When my two young children and I moved to Barnard Castle in County Durham 15 years ago, it seemed as if folk music in Teesdale was dead, or at best well-hidden – most people of my generation were no longer interested. My kids both played fiddle and I wanted them to have an opportunity to participate in live music. I wondered whether we should skip my generation and set up a group for young musicians in the area.
A chance conversation with Teesdale musician Mike Bettison (of The Salami Brothers) sparked a fledgling idea for a project to revive local folk music, song and dance traditions with young people. My background was in environmental education and conservation, and when I saw a call from the landscape partnership project, Heart of Teesdale the Heritage Lottery Fund) for community projects with a focus on cultural heritage, Music at the Heart of Teesdale (aka M@HoT) was born.
In 2011, we secured funding for three years. Our aims were to support a programme of research by Mike into local folk music traditions; to form a youth folk band – Cream Tees – to play some of those tunes; and, in the third year, to challenge the young musicians to produce a new piece of music inspired by the landscapes of Teesdale.
So how is it that a non-musician such as myself has been able to help set up and run a youth folk music project? From the start, M@HoT looked to others for advice and support. The local secondary school and Durham Music Service recognised the opportunities we could provide for their students, and offered their whole-hearted support – not least by encouraging their own young musicians to join us.
Our core funding enabled us to bring in a wonderful musician and tutor, Hinny Pawsey, to lead two workshops a term, but we struggled to transform this initial momentum into weekly sessions. We approached Newcastle University’s folk degree course which has led to a successful partnership: final year folk students now run a session at M@HoT every other week, gaining valuable teaching experience.
M@HoT’s third year of funding was celebrated with the premiere of Rooted – A Teesdale Suite, a piece of music composed by Cream Tees with tutors Sophy Ball and Ian Stephenson. This was performed at community arts venue The Witham in Barnard Castle. Cream Tees has since grown in skills and confidence, drawing on Mike’s research, which developed into an archive of more than 80 local folk tunes (available on M@HoT’s website).
Further research uncovered records of longsword dancing thriving in Teesdale and South Durham in the 19th century and up to the First World War. With the help of Spen Valley longsword dancer Patrick Langdon – who had retired to the Teesdale village of Gainford, expecting his 30 years of dancing were over – we revived this tradition in four local primary schools. We also work in Teesdale School, providing workshops for all Year 7 children and an annual inter-house longsword competition.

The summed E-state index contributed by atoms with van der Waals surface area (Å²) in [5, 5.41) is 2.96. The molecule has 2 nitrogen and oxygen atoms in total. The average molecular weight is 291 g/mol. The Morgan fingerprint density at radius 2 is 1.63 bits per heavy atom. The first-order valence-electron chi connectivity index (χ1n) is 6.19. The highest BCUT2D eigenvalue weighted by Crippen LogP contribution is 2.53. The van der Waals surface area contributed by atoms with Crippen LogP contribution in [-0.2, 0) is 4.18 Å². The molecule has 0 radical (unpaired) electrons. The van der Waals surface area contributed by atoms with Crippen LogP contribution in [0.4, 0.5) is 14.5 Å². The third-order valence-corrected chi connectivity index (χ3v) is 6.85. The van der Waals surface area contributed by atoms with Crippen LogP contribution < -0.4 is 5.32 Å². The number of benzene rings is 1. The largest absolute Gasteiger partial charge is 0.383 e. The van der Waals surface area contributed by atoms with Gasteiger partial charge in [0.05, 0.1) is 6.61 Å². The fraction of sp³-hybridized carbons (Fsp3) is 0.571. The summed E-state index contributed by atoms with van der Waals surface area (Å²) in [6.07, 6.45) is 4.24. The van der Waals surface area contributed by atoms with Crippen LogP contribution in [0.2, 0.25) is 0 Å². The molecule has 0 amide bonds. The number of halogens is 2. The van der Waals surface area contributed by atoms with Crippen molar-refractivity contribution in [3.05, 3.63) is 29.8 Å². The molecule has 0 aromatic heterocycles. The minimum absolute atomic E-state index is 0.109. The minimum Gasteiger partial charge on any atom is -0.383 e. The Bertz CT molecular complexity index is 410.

The Teesdale School team has danced at national Sword Dance Union events and has also helped revive the maypole dance tradition in the Teesdale village of Ovington. This summer, the longsword team from Gainford Primary School recreated a historic event on the village green. They danced to a tune recorded by the local vicar’s daughter in Victorian times, which was played by a young Cream Tees musician on a donated flutina (a type of squeeze box favoured by the Teesdale quarrymen of old). We are planning a Day of Dance with local schools in Barnard Castle in May 2018, and will invite other longsword youth teams in the region to take part.
When the core funding ended, we introduced termly fees for Cream Tees, and with income from regular performances and busking, this just about covers our weekly sessions. Mike’s partner Rosie Cross, of folk band Pyewackett, secured outside funds to offer workshops with professional tutors; to support a First World War project with John Kirkpatrick led by volunteer tutor Rupert Philbrick; and to take the youngsters to perform at festivals. A successful bid to the Arts Council’s Grants for All scheme has enabled us to develop further, and offer workshops with Sam Pirt of The Hut People and Sandra Kerr, recently retired director of Newcastle’s folk degree course.
None of this would be possible without the help and hard work of parents and volunteers providing transport, seeking new funding and offering enthusiastic support. As M@HoT has become established, we have also enjoyed support and recognition from Folkworks at Sage Gateshead. It has been great to see our youngsters progressing to the Folkworks Summer School in Durham and audition for Sage’s youth ensemble, Folkestra. Our young people are now developing their own practices as folk musicians, singers and dancers – perhaps, in the future, the circle will turn and one or two may come back to work with us as tutors.
I am convinced that the M@HoT model is replicable elsewhere, especially for those prepared to look outside the box for funding; who are able to forge similarly strong partnerships, and attract support from committed parents and volunteers. If a non-musician like me can take an active role in running a project like this, surely anybody similarly interested – preferably actual folk musicians – could do the same. Funding opportunities for similar projects are provided through the Heritage Lottery Fund and the Arts Council, including their new joint Great Places scheme, and their helpful staff can talk you through the application process.
‘This article appears in the Winter 2017 edition of English Dance and Song, the magazine of the English Folk Dance and Song Society (EFDSS), which is available to buy at Winter 2017 edition of EDS magazine now on sale‘
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